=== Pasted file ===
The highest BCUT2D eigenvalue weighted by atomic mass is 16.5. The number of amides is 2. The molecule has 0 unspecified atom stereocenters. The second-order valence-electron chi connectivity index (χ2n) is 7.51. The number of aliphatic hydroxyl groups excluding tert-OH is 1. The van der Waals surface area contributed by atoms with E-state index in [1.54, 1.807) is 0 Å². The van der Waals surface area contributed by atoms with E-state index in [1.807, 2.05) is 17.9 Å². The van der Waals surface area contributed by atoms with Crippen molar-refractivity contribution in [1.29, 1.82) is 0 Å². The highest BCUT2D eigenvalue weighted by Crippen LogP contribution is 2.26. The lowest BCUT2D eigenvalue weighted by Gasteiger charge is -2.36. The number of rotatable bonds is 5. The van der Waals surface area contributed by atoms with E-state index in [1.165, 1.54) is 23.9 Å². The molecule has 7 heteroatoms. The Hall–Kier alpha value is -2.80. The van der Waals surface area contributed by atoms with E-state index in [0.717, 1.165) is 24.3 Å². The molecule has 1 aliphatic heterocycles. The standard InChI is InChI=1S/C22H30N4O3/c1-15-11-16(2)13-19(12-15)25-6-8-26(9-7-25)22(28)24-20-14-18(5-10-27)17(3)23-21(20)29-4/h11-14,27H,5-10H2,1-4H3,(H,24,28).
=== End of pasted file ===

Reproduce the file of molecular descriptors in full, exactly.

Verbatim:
The highest BCUT2D eigenvalue weighted by atomic mass is 16.5. The number of amides is 2. The molecule has 0 unspecified atom stereocenters. The second-order valence-electron chi connectivity index (χ2n) is 7.51. The number of aliphatic hydroxyl groups excluding tert-OH is 1. The van der Waals surface area contributed by atoms with E-state index in [1.54, 1.807) is 0 Å². The van der Waals surface area contributed by atoms with E-state index in [1.807, 2.05) is 17.9 Å². The van der Waals surface area contributed by atoms with Crippen molar-refractivity contribution in [1.29, 1.82) is 0 Å². The highest BCUT2D eigenvalue weighted by Crippen LogP contribution is 2.26. The lowest BCUT2D eigenvalue weighted by Gasteiger charge is -2.36. The number of rotatable bonds is 5. The van der Waals surface area contributed by atoms with E-state index in [1.165, 1.54) is 23.9 Å². The molecule has 7 heteroatoms. The Hall–Kier alpha value is -2.80. The van der Waals surface area contributed by atoms with E-state index in [0.717, 1.165) is 24.3 Å². The molecule has 1 aliphatic heterocycles. The standard InChI is InChI=1S/C22H30N4O3/c1-15-11-16(2)13-19(12-15)25-6-8-26(9-7-25)22(28)24-20-14-18(5-10-27)17(3)23-21(20)29-4/h11-14,27H,5-10H2,1-4H3,(H,24,28).